Advice on caring for the elderly in Devon

Caron Sprake

Caron Sprake - Credit: Archant

This month Laura Dale interviews home help for the elderly and care blogger Caron Sprake, who is also our new resident care columnist

A senior citizen driving a car

A senior citizen driving a car - Credit: Getty Images/iStockphoto

Award winning blogger Caron Sprake has become an agony aunt and a valuable source of advice and help for carers across the country.

The Exmouth mother of two has been caring for disabled people, family members and clients since she was a teenager; from helping to look after disabled children as a schoolgirl to upping sticks to the Scottish Highlands to care for her elderly grandparents when she was just 17. Caron, who comes from a family of nurses, recalls: “It was when I was at school that I realised I had a real passion for caring for people, then I looked after my grandparents for about six months and they needed quite a lot of personal care, which was quite full on at such a young age; but I didn’t question it at the time and I just thought, ‘I’m available to do it’.”

During her career, Caron has looked after a disabled policeman who was gunned down and left paralysed by a Hell’s Angel in the 1980s, worked in a residential care home for disabled adults, cared for her disabled mother-in-law and been a self-employed home help for the elderly for more than 20 years.Caron is also a Purple Angel Ambassador to raise awareness about Dementia including the introduction of Dementia assistance cards which alert members of the public to the fact someone has Dementia and contain the name and number of someone to call if they need help.

Caron explains: “There are 13,000 people with Dementia in Devon and we have an ageing demographic. The Dementia cards are really helping people – people who get lost or confused are being returned home by the police.”

A former self confessed ‘technophobe’, Caron started up her blog ‘Caron Cares’ in 2012 after recognising there was a need to provide a one-stop-shop for carers to get advice, information and support. Since then she has been a finalist in the Older People in the Media awards in 2014, named blogger of the year by Bloggers Lounge, and been crowned the winner of the individual, health and social care category in the UK Blog Awards 2016. Caron writes about “anything that can help people” from posts about flu jabs, shopping and Dementia, protected meal times, incontinence pads which detect urinary infections, and improving circulation.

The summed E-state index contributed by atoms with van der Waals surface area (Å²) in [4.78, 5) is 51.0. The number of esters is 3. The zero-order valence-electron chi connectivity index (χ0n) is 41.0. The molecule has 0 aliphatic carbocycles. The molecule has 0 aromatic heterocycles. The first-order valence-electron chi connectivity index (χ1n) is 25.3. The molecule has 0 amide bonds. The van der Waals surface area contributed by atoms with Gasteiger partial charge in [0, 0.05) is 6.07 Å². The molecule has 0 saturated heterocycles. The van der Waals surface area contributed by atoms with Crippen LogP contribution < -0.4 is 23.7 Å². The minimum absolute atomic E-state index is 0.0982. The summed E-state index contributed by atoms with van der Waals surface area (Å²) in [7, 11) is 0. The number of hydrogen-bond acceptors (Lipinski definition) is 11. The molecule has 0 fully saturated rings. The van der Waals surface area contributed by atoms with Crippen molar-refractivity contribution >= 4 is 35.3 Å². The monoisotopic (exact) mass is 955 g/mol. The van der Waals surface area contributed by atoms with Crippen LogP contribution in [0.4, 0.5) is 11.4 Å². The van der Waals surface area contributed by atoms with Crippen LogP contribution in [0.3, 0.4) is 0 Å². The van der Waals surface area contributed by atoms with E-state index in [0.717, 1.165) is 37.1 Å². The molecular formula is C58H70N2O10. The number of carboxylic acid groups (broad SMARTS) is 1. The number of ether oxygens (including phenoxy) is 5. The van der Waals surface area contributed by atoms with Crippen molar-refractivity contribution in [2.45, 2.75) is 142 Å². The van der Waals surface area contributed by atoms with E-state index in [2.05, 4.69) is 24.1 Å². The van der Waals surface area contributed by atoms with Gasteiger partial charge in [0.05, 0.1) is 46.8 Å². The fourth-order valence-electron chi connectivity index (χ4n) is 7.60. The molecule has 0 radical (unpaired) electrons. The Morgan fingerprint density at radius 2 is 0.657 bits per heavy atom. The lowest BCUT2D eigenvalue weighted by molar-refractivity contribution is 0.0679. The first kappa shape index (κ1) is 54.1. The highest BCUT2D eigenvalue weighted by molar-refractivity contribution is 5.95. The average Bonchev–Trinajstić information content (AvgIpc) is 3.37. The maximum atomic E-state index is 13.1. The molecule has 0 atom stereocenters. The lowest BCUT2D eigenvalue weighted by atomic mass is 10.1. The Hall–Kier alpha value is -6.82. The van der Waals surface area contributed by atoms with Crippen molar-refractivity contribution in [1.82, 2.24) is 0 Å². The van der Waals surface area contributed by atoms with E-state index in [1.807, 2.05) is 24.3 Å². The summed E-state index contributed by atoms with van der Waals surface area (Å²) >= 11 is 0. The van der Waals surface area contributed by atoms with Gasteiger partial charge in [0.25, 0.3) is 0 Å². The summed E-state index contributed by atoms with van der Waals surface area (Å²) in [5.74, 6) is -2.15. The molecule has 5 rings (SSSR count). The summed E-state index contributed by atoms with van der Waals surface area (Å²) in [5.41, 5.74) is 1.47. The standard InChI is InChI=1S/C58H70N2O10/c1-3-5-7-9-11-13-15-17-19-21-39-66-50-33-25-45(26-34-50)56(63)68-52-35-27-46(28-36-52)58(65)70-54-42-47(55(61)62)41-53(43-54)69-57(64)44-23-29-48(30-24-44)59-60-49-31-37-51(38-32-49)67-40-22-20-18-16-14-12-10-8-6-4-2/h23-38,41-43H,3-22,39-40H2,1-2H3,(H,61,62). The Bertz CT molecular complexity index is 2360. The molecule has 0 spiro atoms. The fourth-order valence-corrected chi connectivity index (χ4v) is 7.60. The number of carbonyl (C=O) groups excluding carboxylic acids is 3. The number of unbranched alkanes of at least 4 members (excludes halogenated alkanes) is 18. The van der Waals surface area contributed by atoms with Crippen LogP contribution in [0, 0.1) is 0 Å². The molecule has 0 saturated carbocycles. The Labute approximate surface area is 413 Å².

“I have actually been a carer and I understand the strain this can put on the carer themselves and their families. Our family life was restricted by the care needs of my mother-in-law,” Caron says, before adding: “Looking back I’m glad I did it because I gave her the best end of life possible.”

Most Read

Caron continues: “The problem is carers are exhausted and they often become patients themselves. Unpaid carers have a lack of freedom, they are tired, and they feel isolated and undervalued by society. Many people have to give up their jobs to become carers and they get just £62 per week.

“I would really like to be able to get their voice heard. I want information to be more accessible to people, I want care issues to be commonly talked about.”

Caron is our new care columnist. To contact her or for advice and information for anyone caring for the elderly visit Cares Column:

An elderly woman falling in the bathroom because of slippery surfaces

An elderly woman falling in the bathroom because of slippery surfaces - Credit: Getty Images/iStockphoto


I am very happy and excited to be writing for such a prestigious publication as Devon Life. I intend to provide plenty of useful ideas and information to help you if you are caring for someone elderly or someone with dementia.There is so much information and advice available on the web but not everyone uses the Internet so I will be sharing my research of useful products, services, age related benefits. There may also be the occasional “soap box” moment where I have a personal rant about a care issue I feel passionately about!If you can’t wait until the next issue of Devon Life to discover more you can visit my blog Caron Cares. ( Here you can browse over 700 hundred articles and if you can’t find what you are looking for, please let me know and I will research it for you.

As Caron Cares, I don’t simply write about issues surrounding the elderly, I do genuinely care. If you have any questions or problems please do not hesitate to contact me as I also have some very useful and helpful contacts. Together we will do what we can to help you.I would like to be as accessible and interactive as possible, a cross between Age UK and WHICH with a person who really does cares. You can email me at caroncares01@gmail, send me a message using my contact form on Caron Cares or phone or text me on 0747 204 1991

No Shame to Claim. Age related Benefits